Useful Information

To ensure you will be having the most pleasant stay while in Bali, here are some useful information that you should take into consideration while preparing your trip to our wonderful Island of Gods.


Bali is located very near to the equator, therefore its warm, tropical climate makes it a huge draw for tourists. Average year-round temperature stands at around 30°C with a humidity level of about 85%. Generally one can say that Bali is pleasant all year through. Even if it rains, Bali is enjoyable.


To ensure your convenience while you stay in Bali, it is suggested that you bring with you charging devices that are compatible to this switch:

What to Wear in Bali in December?

  • Outside of hotels and well-defined tourist areas shorts and t-shirts are not recommended or may get more than your fair share of unwanted attention and offend the local people.
  • Pack at least one long-sleeved shirt for protection from the sun, the mosquitos stares.
  • For the humidity pack lightweight, loose fitting clothes in natural fabrics such as linen, cotton that will keep you cool and are easy to wash and dry.
  • Pack good sturdy shoes with you since your feet will be dusty and dirty while sightseeing roads outside of the major cities are very rough. You can also bring some good summer sandals to enjoy the beach and exploring the art market.
  • Bring with you an SPF Lotion to protect your skin from the sun.

How to Tip

Major hotels:  Many hotels services are inclusive of 21% tax. 10% is a mandatory government tax, the other 11% is a legally unenforceable service charge. Tipping is not mandatory. However, if you want to tip, perhaps provide 5-10% of the total bill.

Restaurants: some restaurants will include 5-10% service charge to their bill. But if they don't levy any service charge, you can tip between Rp10,000 to 10% of the total bill. A 10% Government mandated restaurant tax is applicable, but smaller restaurants and certainly warungs will not be levying that.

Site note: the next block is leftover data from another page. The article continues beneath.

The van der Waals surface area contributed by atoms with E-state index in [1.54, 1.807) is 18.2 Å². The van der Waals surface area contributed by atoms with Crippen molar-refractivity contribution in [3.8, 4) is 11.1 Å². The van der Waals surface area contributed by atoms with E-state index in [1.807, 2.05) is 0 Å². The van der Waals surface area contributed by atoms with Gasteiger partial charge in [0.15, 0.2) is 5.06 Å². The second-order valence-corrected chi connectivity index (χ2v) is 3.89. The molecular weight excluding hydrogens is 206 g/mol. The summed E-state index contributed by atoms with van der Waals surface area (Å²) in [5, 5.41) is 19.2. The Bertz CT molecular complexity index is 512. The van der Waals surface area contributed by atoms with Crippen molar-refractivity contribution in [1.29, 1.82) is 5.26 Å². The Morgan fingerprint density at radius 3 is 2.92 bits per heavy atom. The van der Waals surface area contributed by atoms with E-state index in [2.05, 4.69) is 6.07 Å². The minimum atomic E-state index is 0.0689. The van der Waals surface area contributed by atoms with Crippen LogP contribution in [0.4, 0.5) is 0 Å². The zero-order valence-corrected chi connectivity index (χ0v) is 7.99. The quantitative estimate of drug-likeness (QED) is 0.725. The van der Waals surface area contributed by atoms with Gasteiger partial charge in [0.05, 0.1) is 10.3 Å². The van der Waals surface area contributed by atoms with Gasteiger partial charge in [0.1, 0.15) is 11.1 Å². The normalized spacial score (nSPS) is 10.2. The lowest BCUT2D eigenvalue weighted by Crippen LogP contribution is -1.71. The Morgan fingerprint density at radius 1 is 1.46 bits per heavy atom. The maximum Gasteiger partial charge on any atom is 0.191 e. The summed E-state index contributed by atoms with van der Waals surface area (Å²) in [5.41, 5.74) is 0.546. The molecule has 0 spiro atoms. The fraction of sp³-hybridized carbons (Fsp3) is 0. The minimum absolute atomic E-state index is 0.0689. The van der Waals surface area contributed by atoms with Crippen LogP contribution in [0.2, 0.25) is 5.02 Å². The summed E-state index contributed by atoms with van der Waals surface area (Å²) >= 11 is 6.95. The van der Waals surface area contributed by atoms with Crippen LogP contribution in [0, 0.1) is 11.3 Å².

Taxi drivers: tipping is not mandatory. Although all taxis are metered, some drivers do not carry either coins or small notes, or may not be able to locate them when required. Many passengers round up thier bill. For example if your taxi meter shows Rp27,750. You might round up to Rp30,000.

Car-hire drivers:  It is not mandatory; however if service is satisfactory a basic Rp 20,000 tip is deemed appropriate. (Full day Car-hire drivers generally expect a larger tip.)

Airport porters: You don't have to use them, but for very little money they can be a big help especially going through customs and it makes a difference to them. It range from Rp20.000 - Rp50.000 for 1-2 travellers. It is advisable to agree rate in advance to avoid arguments afterwards.

Service industries: although it is not mandatory to give tip for services such as hair salons and body massage, tipping for service industries are common and expected in Indonesia. Most Indonesians give tip to their hairdresser or masseur after they completed the service. 5-10% from the bills are appropriate.


Indonesian Time Zone Indonesia has three Standard Time zones:

1. Sumatra, Java and West & Central Kalimantan are 7 hours ahead of Greenwich Mean Time (GMT+7).

2. Bali, Nusa Tenggara, South & East Kalimantan and Sulawesi are 8 hours ahead of Greenwich Mean Time (GMT+8).

3. Papua and Maluku are 9 hours ahead of Greenwich Mean Time (GMT+9).

Indonesia does not operate Daylight-Saving Time. The International Dialing Code for Indonesia is +62.


Halal status:
HL1 - Halal by personal observation and assumption
HL2 - Halal by seller's claim
HL3 - Halal by certification from legitimate bodies
HL0 - Halal by no-pork claim

Outside of the popularity of Babi Guling (Suckling Pig), Balinese cuisines are also rich with dishes containing chicken and salt water fishes. There are also conventional meat producers that guarantees halal status of their food, and their main market is the halal food vendors around Bali. However most chicken used in Balinese traditional dishes are brought from traditional market which are not specifically prepared to Islamic standards - but does not known to contradict either. Hence of halal status, HL1 are most common.

As with other kind of traditional dishes beside Balinese, you need to pay special attention since Halal is a lesser standard applied in Bali, so the non-halal non-Balinese dishes are also abundantly sold here, including the Cwi Mie Malang with pork oil (haram substance) we encountered in one East Javanese restaurant near Renon area.

Those that applies HL2 standards usually includes Islamic connection in their business name, i.e. "Warung Muslim Banyuwangi", and so far this is your best chance of encountering halal food in Bali. Other choice in this HL2 category is the ethnic-stereotype based that is always guaranteed halal 100%: the Padangnese restaurants.

They never put "halal" in their restaurant names or stated claims as it would be considered laughable for stating something so obvious -- though not 100% people from Padang region (Western Sumatera) are muslim.